Xavier Rizos researches relationships between economics, governance, regulation, politics and culture. We spoke to him about his article ‘Will the market save us?’ which is featured in the new Overland, and why it will take more than a ‘carbon tax’ for Australia to have an effective climate policy.
What motivated you to write this article now? Do you find that there is still much confusion around what the government’s carbon package actually involves?
I wrote this article while doing personal research to understand the impact of the carbon tax, which caused so much attention in the media a few months ago when the package was released. In doing so I was struck by the gap between the attention given to the tax and the lack of information in the Australian Media on the trading scheme, which is actually the system designed to reduce emissions in the long term. All the data points I found made it pretty clear that the carbon tax was not going to send the Australian economy broke anytime soon. And it was not the Leftists saying that, but very business-oriented firms. A line from one of the economists at a big Australian Bank seemed to summarise the consensus: ‘Typically, the advocates of tax policies overstate the benefits and the opponents overstate the likely damage. We suspect it will be similar with the carbon tax.’ Furthermore the carbon tax is only going to be around for three years, which is incredibly short on the industrial timescale to transform an economy. So really before we know it, the tax will be gone and we will be left with the trading scheme. This is the real deal.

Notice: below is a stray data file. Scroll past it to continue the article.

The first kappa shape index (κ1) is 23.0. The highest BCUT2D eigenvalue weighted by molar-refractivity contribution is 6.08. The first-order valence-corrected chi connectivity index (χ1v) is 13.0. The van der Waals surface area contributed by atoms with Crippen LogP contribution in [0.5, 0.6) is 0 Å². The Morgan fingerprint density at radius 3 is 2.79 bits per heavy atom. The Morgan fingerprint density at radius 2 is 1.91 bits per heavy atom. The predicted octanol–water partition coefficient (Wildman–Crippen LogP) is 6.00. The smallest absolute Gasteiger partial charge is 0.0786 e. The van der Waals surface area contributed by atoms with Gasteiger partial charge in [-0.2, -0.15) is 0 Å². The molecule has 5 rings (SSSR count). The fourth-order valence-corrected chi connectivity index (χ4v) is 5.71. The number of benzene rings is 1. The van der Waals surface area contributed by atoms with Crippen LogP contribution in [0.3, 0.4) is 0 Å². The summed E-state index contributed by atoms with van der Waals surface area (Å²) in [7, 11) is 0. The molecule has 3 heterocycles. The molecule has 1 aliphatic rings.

Yes I find there is much confusion. Or even rather denial. Confusion would at least imply some form of scrutiny on the trading scheme, albeit ‘confused’, with an opportunity to clarify what has not been understood. At the moment there is complete silence on the trading mechanism: does the general public know how it is being prepared? Who is working on it? Are there firms skilling-up carbon operators? Are they recruiting? Which firms have started to ‘decarbonise’ their means of production in order to avoid paying polluting permits? Is the monitoring of those measures publicly available? Does anybody care? These will be the agencies entrusted to deliver the emissions reductions. The current lack of scrutiny actually tells a lot on our collective concern for the issue at hand …
If the carbon-trading scheme is the more crucial part of the government’s carbon package, why do you think public debate has centred more on the carbon tax?